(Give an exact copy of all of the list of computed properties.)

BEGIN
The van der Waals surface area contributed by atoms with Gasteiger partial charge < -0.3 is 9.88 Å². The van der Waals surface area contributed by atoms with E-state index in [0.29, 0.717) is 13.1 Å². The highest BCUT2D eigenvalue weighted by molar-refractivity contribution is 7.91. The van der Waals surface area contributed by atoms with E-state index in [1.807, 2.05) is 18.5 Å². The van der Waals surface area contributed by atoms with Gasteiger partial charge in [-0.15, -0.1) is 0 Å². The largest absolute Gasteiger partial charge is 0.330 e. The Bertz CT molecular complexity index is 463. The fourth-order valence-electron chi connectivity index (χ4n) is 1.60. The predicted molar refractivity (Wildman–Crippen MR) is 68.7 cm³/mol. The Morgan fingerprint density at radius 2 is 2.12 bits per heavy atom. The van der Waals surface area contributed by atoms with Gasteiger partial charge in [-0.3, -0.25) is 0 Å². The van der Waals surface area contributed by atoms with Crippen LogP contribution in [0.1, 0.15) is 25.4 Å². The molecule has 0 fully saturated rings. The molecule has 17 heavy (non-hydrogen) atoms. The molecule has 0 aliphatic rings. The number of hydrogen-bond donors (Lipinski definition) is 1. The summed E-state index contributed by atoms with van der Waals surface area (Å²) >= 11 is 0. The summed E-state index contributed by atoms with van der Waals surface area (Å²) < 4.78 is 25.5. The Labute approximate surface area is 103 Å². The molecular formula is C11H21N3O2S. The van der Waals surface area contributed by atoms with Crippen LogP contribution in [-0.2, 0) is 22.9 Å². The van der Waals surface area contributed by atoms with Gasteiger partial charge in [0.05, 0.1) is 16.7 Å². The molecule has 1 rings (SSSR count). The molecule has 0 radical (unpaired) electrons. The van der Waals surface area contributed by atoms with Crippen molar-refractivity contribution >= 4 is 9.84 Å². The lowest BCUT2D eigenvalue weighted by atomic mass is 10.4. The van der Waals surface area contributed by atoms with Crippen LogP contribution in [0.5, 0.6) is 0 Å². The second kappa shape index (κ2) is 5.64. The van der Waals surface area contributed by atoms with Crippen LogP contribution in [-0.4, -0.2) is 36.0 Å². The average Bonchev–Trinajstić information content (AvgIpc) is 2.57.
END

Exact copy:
The van der Waals surface area contributed by atoms with Gasteiger partial charge < -0.3 is 9.88 Å². The van der Waals surface area contributed by atoms with E-state index in [0.29, 0.717) is 13.1 Å². The highest BCUT2D eigenvalue weighted by molar-refractivity contribution is 7.91. The van der Waals surface area contributed by atoms with E-state index in [1.807, 2.05) is 18.5 Å². The van der Waals surface area contributed by atoms with Gasteiger partial charge in [-0.15, -0.1) is 0 Å². The largest absolute Gasteiger partial charge is 0.330 e. The Bertz CT molecular complexity index is 463. The fourth-order valence-electron chi connectivity index (χ4n) is 1.60. The predicted molar refractivity (Wildman–Crippen MR) is 68.7 cm³/mol. The Morgan fingerprint density at radius 2 is 2.12 bits per heavy atom. The van der Waals surface area contributed by atoms with Gasteiger partial charge in [-0.3, -0.25) is 0 Å². The van der Waals surface area contributed by atoms with Crippen LogP contribution in [0.1, 0.15) is 25.4 Å². The molecule has 0 fully saturated rings. The molecule has 17 heavy (non-hydrogen) atoms. The molecule has 0 aliphatic rings. The number of hydrogen-bond donors (Lipinski definition) is 1. The summed E-state index contributed by atoms with van der Waals surface area (Å²) >= 11 is 0. The summed E-state index contributed by atoms with van der Waals surface area (Å²) < 4.78 is 25.5. The Labute approximate surface area is 103 Å². The molecular formula is C11H21N3O2S. The van der Waals surface area contributed by atoms with Crippen LogP contribution in [-0.2, 0) is 22.9 Å². The van der Waals surface area contributed by atoms with Gasteiger partial charge in [0.05, 0.1) is 16.7 Å². The molecule has 1 rings (SSSR count). The molecule has 0 radical (unpaired) electrons. The van der Waals surface area contributed by atoms with Crippen molar-refractivity contribution >= 4 is 9.84 Å². The lowest BCUT2D eigenvalue weighted by atomic mass is 10.4. The van der Waals surface area contributed by atoms with Crippen LogP contribution in [0.5, 0.6) is 0 Å². The second kappa shape index (κ2) is 5.64. The van der Waals surface area contributed by atoms with Crippen LogP contribution in [-0.4, -0.2) is 36.0 Å². The average Bonchev–Trinajstić information content (AvgIpc) is 2.57.